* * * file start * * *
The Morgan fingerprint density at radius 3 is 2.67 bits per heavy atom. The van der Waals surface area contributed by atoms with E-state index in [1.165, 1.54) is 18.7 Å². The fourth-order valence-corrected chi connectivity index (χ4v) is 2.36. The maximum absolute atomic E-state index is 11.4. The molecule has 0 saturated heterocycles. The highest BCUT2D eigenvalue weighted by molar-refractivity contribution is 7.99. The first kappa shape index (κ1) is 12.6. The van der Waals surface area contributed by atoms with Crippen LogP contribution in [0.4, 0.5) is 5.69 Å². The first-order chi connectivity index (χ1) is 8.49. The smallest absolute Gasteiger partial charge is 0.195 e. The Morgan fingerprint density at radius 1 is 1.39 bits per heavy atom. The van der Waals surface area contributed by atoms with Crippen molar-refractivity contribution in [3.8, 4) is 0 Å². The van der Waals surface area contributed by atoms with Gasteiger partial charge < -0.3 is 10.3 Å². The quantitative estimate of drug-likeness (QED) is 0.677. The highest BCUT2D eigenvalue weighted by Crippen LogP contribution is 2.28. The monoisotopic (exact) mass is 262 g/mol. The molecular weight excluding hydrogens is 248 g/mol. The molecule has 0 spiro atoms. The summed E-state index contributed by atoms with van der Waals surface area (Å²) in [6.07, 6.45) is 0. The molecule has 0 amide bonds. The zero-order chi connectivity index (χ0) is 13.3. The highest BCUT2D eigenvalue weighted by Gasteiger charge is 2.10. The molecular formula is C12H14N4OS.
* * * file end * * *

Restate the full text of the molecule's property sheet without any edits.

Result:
The Morgan fingerprint density at radius 3 is 2.67 bits per heavy atom. The van der Waals surface area contributed by atoms with E-state index in [1.165, 1.54) is 18.7 Å². The fourth-order valence-corrected chi connectivity index (χ4v) is 2.36. The maximum absolute atomic E-state index is 11.4. The molecule has 0 saturated heterocycles. The highest BCUT2D eigenvalue weighted by molar-refractivity contribution is 7.99. The first kappa shape index (κ1) is 12.6. The van der Waals surface area contributed by atoms with Crippen LogP contribution in [0.4, 0.5) is 5.69 Å². The first-order chi connectivity index (χ1) is 8.49. The smallest absolute Gasteiger partial charge is 0.195 e. The Morgan fingerprint density at radius 1 is 1.39 bits per heavy atom. The van der Waals surface area contributed by atoms with Crippen molar-refractivity contribution in [3.8, 4) is 0 Å². The van der Waals surface area contributed by atoms with Gasteiger partial charge < -0.3 is 10.3 Å². The quantitative estimate of drug-likeness (QED) is 0.677. The highest BCUT2D eigenvalue weighted by Crippen LogP contribution is 2.28. The monoisotopic (exact) mass is 262 g/mol. The molecular weight excluding hydrogens is 248 g/mol. The molecule has 0 spiro atoms. The summed E-state index contributed by atoms with van der Waals surface area (Å²) in [6.07, 6.45) is 0. The molecule has 0 amide bonds. The zero-order chi connectivity index (χ0) is 13.3. The highest BCUT2D eigenvalue weighted by Gasteiger charge is 2.10. The molecular formula is C12H14N4OS.